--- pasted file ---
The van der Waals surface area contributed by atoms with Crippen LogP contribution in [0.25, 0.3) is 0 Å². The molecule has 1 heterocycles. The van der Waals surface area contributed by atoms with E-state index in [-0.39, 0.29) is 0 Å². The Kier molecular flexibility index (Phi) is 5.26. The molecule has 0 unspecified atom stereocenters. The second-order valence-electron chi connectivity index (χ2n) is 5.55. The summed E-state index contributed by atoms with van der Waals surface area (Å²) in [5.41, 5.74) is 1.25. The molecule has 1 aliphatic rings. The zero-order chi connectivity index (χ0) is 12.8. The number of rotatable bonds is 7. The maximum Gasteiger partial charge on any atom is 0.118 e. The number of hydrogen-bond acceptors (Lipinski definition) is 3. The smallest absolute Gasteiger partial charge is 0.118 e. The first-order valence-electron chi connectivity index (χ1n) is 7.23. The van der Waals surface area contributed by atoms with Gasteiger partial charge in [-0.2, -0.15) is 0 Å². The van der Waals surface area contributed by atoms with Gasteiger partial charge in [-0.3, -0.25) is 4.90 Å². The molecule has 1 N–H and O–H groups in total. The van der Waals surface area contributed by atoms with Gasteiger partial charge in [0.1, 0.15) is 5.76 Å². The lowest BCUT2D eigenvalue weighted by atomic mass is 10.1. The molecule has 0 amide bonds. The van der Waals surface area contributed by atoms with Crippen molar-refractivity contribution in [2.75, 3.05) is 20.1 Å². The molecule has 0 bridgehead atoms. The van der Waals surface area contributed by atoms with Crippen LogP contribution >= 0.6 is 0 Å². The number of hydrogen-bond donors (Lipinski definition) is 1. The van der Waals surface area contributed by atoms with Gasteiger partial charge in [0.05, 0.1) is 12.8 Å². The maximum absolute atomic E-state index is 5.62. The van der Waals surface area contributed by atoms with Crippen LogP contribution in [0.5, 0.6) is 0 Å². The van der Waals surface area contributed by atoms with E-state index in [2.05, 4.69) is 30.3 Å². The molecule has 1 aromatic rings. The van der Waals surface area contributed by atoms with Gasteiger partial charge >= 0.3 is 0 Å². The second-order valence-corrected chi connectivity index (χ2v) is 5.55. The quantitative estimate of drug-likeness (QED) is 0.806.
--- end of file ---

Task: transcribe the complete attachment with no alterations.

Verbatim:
The van der Waals surface area contributed by atoms with Crippen LogP contribution in [0.25, 0.3) is 0 Å². The molecule has 1 heterocycles. The van der Waals surface area contributed by atoms with E-state index in [-0.39, 0.29) is 0 Å². The Kier molecular flexibility index (Phi) is 5.26. The molecule has 0 unspecified atom stereocenters. The second-order valence-electron chi connectivity index (χ2n) is 5.55. The summed E-state index contributed by atoms with van der Waals surface area (Å²) in [5.41, 5.74) is 1.25. The molecule has 1 aliphatic rings. The zero-order chi connectivity index (χ0) is 12.8. The number of rotatable bonds is 7. The maximum Gasteiger partial charge on any atom is 0.118 e. The number of hydrogen-bond acceptors (Lipinski definition) is 3. The smallest absolute Gasteiger partial charge is 0.118 e. The first-order valence-electron chi connectivity index (χ1n) is 7.23. The van der Waals surface area contributed by atoms with Gasteiger partial charge in [-0.2, -0.15) is 0 Å². The van der Waals surface area contributed by atoms with Gasteiger partial charge in [-0.3, -0.25) is 4.90 Å². The molecule has 1 N–H and O–H groups in total. The van der Waals surface area contributed by atoms with Gasteiger partial charge in [0.1, 0.15) is 5.76 Å². The lowest BCUT2D eigenvalue weighted by atomic mass is 10.1. The molecule has 0 amide bonds. The van der Waals surface area contributed by atoms with Crippen molar-refractivity contribution in [2.75, 3.05) is 20.1 Å². The molecule has 0 bridgehead atoms. The van der Waals surface area contributed by atoms with Crippen LogP contribution >= 0.6 is 0 Å². The number of hydrogen-bond donors (Lipinski definition) is 1. The van der Waals surface area contributed by atoms with Gasteiger partial charge in [0.05, 0.1) is 12.8 Å². The maximum absolute atomic E-state index is 5.62. The van der Waals surface area contributed by atoms with Crippen LogP contribution in [0.5, 0.6) is 0 Å². The van der Waals surface area contributed by atoms with E-state index in [2.05, 4.69) is 30.3 Å². The molecule has 1 aromatic rings. The van der Waals surface area contributed by atoms with Gasteiger partial charge >= 0.3 is 0 Å². The second-order valence-corrected chi connectivity index (χ2v) is 5.55. The quantitative estimate of drug-likeness (QED) is 0.806.